[Taxacom] Generic type of large genus belongs in different genus

Roderic Page r.page at bio.gla.ac.uk
Mon Apr 8 04:43:56 CDT 2013

On 8 Apr 2013, at 10:02, Paul van Rijckevorsel wrote:

> Obviously names do depend on taxonomy (and this has nothing
> to do with nomenclature). Names cannot be invariant, as taxa
> are not invariant. This works both ways:
> * one and the same taxon may have different names, depending
> on taxonomic placement.

Why? Why change the name? This is a convention. If I switch citizenship from New Zealand to the UK I don't have to change my name. 

> * the same name refers to variously circumscribed taxa (and 
> everything in between).

Sure, but the name hasn't changed, just what we think it points to.

> Only when you assume a God-created nature (with no religious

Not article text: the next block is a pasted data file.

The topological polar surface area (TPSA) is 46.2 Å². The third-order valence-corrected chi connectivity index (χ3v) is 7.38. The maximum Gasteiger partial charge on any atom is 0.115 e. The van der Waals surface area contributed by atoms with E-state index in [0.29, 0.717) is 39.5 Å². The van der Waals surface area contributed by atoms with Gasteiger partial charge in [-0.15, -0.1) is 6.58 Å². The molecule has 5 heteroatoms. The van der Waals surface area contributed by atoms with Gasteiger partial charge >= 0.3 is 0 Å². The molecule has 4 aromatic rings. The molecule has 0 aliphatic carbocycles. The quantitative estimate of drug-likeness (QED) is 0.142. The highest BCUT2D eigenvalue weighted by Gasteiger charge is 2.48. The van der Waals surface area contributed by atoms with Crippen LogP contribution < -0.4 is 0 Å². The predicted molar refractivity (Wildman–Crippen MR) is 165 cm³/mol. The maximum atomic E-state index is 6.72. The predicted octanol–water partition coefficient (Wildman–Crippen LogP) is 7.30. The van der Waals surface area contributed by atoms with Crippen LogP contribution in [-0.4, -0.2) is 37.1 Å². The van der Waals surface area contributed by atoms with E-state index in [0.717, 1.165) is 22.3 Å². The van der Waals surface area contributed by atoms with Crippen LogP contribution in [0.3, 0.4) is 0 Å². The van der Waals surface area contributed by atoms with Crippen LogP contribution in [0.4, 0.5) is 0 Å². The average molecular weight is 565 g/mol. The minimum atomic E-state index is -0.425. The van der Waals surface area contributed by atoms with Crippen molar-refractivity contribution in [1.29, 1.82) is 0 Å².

> disagreement on what-is-what), is it possible to have invariancy.

But we can separate the things we point to using names from how we arrange those things. We have chosen not to, with a consequence that we are flooded with multiple names for the "same" thing (however you want to define "same"). 



> Taxa are the result of a process of growth (evolution) and they
> do not (naturally) fit into boxes (or into a Tree-of-Life). They have 
> to be shoe-horned into it, and general agreement is unlikely (thus
> no stability). To quote the famous saying: If you want stability of 
> names, first make sure all taxonomists are safely buried.
> Paul 
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Roderic Page
Professor of Taxonomy
Institute of Biodiversity, Animal Health and Comparative Medicine
College of Medical, Veterinary and Life Sciences
Graham Kerr Building
University of Glasgow
Glasgow G12 8QQ, UK

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